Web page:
Destroying "only" your home directory (was Re: Newbie question on permissions)
alan at linuxholdings.co.za
Sun Apr 2 20:00:08 UTC 2006
On Sunday 02 April 2006 05:07, Matthew R. Dempsky wrote:
> On Sat, Apr 01, 2006 at 06:40:00PM -0600, Michael V. De Palatis
> Sorry, maybe my point wasn't clear: I don't think privelege
> separation is a bad thing, just that simply separating root from
> users doesn't go anywhere near far enough, and that users aren't
> given enough access to further privelege separation.
The problem with that idea is that it's extremely hard to implement in
a concise, easy to use manner. *nix permissions were designed so that
multiple user could share resources without clobbering each other's
stuff - so you can do anything you like with files you own. Sure,
it's inconvenient sometimes, but consider the effects of the
> On the servers I administer, almost every service runs as its own
> dedicated user with the bare minimum necessary permissions.
> However, it's not practical to do similarly as a regular user on
> my laptop, for example, how do I run mplayer such that I can safely
> watch any movie I download online? There have been exploits in
> mplayer before, who's to say they won't happen again?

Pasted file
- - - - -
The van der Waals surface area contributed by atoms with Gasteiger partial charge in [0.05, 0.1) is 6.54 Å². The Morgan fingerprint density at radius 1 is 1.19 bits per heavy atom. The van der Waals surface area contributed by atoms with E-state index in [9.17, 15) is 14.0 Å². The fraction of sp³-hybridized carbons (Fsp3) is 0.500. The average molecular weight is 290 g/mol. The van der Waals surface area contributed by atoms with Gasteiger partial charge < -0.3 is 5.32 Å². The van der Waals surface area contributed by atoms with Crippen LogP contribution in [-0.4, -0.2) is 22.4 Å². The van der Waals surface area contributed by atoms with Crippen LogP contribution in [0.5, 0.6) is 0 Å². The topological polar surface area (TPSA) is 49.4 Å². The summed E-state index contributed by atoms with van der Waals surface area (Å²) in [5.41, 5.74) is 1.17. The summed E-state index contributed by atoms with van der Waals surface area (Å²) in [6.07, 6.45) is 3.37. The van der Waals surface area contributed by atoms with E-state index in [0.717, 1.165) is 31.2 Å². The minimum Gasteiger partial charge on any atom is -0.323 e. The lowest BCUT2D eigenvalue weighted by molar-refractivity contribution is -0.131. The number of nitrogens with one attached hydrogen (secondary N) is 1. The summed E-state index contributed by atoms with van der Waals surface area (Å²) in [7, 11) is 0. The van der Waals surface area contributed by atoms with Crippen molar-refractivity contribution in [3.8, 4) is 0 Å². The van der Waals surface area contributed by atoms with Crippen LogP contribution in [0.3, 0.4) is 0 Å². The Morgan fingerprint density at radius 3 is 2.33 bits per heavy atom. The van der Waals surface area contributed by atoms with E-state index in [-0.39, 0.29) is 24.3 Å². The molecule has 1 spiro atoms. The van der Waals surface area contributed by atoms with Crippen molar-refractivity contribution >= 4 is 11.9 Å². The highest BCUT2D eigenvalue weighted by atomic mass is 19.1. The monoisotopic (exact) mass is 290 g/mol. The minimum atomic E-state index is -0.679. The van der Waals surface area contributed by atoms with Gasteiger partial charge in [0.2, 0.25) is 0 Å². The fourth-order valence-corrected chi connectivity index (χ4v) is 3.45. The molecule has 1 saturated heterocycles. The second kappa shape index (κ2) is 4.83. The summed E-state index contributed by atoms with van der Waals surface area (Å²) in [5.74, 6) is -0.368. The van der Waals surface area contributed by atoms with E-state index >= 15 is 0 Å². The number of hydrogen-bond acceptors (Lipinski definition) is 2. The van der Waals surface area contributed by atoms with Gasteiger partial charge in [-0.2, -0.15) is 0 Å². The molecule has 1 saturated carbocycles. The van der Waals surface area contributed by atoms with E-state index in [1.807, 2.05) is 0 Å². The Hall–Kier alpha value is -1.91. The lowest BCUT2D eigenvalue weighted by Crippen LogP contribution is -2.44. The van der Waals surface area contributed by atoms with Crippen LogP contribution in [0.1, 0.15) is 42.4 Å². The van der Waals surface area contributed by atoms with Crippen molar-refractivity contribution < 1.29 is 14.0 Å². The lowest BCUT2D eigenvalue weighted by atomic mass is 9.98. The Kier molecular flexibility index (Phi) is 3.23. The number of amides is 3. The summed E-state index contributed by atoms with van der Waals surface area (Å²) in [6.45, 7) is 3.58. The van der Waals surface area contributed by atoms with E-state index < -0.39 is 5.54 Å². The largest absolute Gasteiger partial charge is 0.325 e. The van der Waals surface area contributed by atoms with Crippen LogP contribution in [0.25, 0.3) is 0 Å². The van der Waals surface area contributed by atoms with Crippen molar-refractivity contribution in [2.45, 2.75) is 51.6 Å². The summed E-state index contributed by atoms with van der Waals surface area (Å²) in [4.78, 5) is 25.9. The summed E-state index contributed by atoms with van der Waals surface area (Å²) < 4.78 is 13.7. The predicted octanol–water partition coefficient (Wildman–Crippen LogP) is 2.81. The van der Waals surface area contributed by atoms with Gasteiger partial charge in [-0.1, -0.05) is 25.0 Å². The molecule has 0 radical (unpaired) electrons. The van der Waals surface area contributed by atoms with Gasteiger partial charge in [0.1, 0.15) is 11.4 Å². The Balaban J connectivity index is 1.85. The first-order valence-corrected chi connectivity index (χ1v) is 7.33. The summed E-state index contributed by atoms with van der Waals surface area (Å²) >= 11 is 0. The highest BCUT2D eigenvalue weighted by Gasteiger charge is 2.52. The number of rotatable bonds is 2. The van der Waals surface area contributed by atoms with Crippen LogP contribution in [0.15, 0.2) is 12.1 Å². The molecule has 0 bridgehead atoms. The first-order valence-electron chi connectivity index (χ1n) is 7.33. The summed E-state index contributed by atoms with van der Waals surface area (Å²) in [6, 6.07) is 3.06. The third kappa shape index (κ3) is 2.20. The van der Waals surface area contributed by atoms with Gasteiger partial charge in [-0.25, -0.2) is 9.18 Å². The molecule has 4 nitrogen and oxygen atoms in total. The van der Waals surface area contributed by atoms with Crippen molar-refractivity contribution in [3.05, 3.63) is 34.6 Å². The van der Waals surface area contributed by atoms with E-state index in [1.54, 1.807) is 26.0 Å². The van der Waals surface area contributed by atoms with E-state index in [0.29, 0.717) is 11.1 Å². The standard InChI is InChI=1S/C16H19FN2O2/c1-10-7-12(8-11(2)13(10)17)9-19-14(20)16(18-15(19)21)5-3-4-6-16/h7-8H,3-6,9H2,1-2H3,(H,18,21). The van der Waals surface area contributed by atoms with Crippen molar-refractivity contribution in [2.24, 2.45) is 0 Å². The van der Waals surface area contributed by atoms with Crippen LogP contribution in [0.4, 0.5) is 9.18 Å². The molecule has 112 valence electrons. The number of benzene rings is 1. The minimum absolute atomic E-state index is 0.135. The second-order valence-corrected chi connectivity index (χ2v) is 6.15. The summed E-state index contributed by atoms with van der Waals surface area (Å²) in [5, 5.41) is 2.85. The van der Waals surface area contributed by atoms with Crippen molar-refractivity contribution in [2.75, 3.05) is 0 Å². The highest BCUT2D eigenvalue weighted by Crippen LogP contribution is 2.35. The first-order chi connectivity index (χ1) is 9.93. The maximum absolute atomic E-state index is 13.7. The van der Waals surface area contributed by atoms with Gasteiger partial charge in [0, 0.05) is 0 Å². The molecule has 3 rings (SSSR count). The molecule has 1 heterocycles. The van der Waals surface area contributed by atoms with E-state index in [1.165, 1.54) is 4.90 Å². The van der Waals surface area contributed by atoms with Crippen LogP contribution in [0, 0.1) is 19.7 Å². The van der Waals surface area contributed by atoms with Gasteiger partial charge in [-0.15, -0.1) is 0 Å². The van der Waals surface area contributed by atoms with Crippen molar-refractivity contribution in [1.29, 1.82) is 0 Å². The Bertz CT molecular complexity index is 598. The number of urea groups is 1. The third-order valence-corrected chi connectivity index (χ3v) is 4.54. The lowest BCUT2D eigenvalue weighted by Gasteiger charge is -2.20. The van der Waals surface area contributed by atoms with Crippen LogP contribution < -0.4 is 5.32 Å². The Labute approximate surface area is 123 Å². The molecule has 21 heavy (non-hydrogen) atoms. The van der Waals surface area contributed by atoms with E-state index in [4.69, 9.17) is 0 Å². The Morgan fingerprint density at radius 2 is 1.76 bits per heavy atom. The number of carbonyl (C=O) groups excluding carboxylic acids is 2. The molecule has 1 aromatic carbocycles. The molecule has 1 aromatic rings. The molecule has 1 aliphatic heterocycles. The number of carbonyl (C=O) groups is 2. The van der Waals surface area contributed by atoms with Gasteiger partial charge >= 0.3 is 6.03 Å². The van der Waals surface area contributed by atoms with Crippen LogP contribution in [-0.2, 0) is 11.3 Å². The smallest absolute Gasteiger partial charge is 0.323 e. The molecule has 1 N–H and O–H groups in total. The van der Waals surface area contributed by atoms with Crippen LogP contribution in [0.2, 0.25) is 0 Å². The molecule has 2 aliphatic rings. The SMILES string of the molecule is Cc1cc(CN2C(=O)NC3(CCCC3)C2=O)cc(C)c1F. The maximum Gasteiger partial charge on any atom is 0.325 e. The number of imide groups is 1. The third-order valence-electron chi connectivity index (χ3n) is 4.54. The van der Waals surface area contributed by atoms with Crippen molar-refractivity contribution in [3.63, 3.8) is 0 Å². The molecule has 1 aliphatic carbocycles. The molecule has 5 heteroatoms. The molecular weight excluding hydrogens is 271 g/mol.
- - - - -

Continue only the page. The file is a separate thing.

>  http://tigger.uic.edu/~jlongs2/holes/mplayer.txt
You could build a system that allows mplayer direct access to the
video hardware but not everything else. Two ways present themselves:
1. Increase the program's priviliedges. This is basically an expansion
of setuid/setgid with fine grained control.
2. Increase the priviledge of the user the program runs as. This is
the entire idea behind the Windows model.
What's the problem? Permission creep. If you can elevate an arbitrary
user's access to resources, then users will tend to elevate their
permissions to the maximum to "make things easier". Eventually
running as an admin will become the norm, which is no better than
routinely running as root.
The second problem is complexity. If you can select all manner of
stuff that users can do on an individual basis, it's only a matter of
time before someone builds an "enable all" function into permissions.
Same results as the first problem.
As evidence, how many sites have you seen where the full functionality
of sudo is used? It becomes a real pita to maintain with several
users, so the general tendency is that a user is either a full sudoer
or not. Not any different from 'su -' in effect, except you now know
which user ran a command as root.
Permissions as they are aren't perfect, but it's the best system found
so far. It's the simplest thing that could possible work and get the
job done, and it's still with us after 30 years. In some ways it
sucks, but all the alternatives suck much more.
alan at linuxholdings dot co dot za
+27 82, double three seven, one nine three five
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